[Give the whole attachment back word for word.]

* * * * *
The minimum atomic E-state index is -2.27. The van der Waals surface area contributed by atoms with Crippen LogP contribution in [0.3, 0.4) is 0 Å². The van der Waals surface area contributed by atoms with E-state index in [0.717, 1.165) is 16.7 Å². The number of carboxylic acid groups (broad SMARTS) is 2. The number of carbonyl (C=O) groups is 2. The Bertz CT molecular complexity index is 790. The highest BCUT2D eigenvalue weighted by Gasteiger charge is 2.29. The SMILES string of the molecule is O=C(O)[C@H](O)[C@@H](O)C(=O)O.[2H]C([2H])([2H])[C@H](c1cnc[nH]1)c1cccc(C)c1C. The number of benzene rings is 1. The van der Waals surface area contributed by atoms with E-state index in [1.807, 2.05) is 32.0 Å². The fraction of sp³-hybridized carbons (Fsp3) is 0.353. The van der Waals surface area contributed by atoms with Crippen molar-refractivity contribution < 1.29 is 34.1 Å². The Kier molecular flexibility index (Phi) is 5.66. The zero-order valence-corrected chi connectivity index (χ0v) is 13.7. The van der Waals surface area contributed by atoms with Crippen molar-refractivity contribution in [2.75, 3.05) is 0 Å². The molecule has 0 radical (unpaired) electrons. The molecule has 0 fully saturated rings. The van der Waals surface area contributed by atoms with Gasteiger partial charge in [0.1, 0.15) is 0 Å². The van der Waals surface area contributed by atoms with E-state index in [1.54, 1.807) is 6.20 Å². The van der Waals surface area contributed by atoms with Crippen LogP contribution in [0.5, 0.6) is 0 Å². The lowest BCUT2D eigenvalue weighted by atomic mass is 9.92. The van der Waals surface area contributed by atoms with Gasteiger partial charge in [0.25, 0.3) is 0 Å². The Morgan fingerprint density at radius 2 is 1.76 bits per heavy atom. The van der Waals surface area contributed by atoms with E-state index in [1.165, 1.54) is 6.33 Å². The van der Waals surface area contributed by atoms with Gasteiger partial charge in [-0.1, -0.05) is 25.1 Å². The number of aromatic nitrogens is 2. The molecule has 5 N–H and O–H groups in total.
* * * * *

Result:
The minimum atomic E-state index is -2.27. The van der Waals surface area contributed by atoms with Crippen LogP contribution in [0.3, 0.4) is 0 Å². The van der Waals surface area contributed by atoms with E-state index in [0.717, 1.165) is 16.7 Å². The number of carboxylic acid groups (broad SMARTS) is 2. The number of carbonyl (C=O) groups is 2. The Bertz CT molecular complexity index is 790. The highest BCUT2D eigenvalue weighted by Gasteiger charge is 2.29. The SMILES string of the molecule is O=C(O)[C@H](O)[C@@H](O)C(=O)O.[2H]C([2H])([2H])[C@H](c1cnc[nH]1)c1cccc(C)c1C. The number of benzene rings is 1. The van der Waals surface area contributed by atoms with E-state index in [1.807, 2.05) is 32.0 Å². The fraction of sp³-hybridized carbons (Fsp3) is 0.353. The van der Waals surface area contributed by atoms with Crippen molar-refractivity contribution < 1.29 is 34.1 Å². The Kier molecular flexibility index (Phi) is 5.66. The zero-order valence-corrected chi connectivity index (χ0v) is 13.7. The van der Waals surface area contributed by atoms with Crippen molar-refractivity contribution in [2.75, 3.05) is 0 Å². The molecule has 0 radical (unpaired) electrons. The molecule has 0 fully saturated rings. The van der Waals surface area contributed by atoms with Gasteiger partial charge in [0.1, 0.15) is 0 Å². The van der Waals surface area contributed by atoms with E-state index in [1.54, 1.807) is 6.20 Å². The van der Waals surface area contributed by atoms with Crippen LogP contribution in [0.5, 0.6) is 0 Å². The lowest BCUT2D eigenvalue weighted by atomic mass is 9.92. The van der Waals surface area contributed by atoms with Gasteiger partial charge in [0.25, 0.3) is 0 Å². The Morgan fingerprint density at radius 2 is 1.76 bits per heavy atom. The van der Waals surface area contributed by atoms with E-state index in [1.165, 1.54) is 6.33 Å². The van der Waals surface area contributed by atoms with Gasteiger partial charge in [-0.1, -0.05) is 25.1 Å². The number of aromatic nitrogens is 2. The molecule has 5 N–H and O–H groups in total.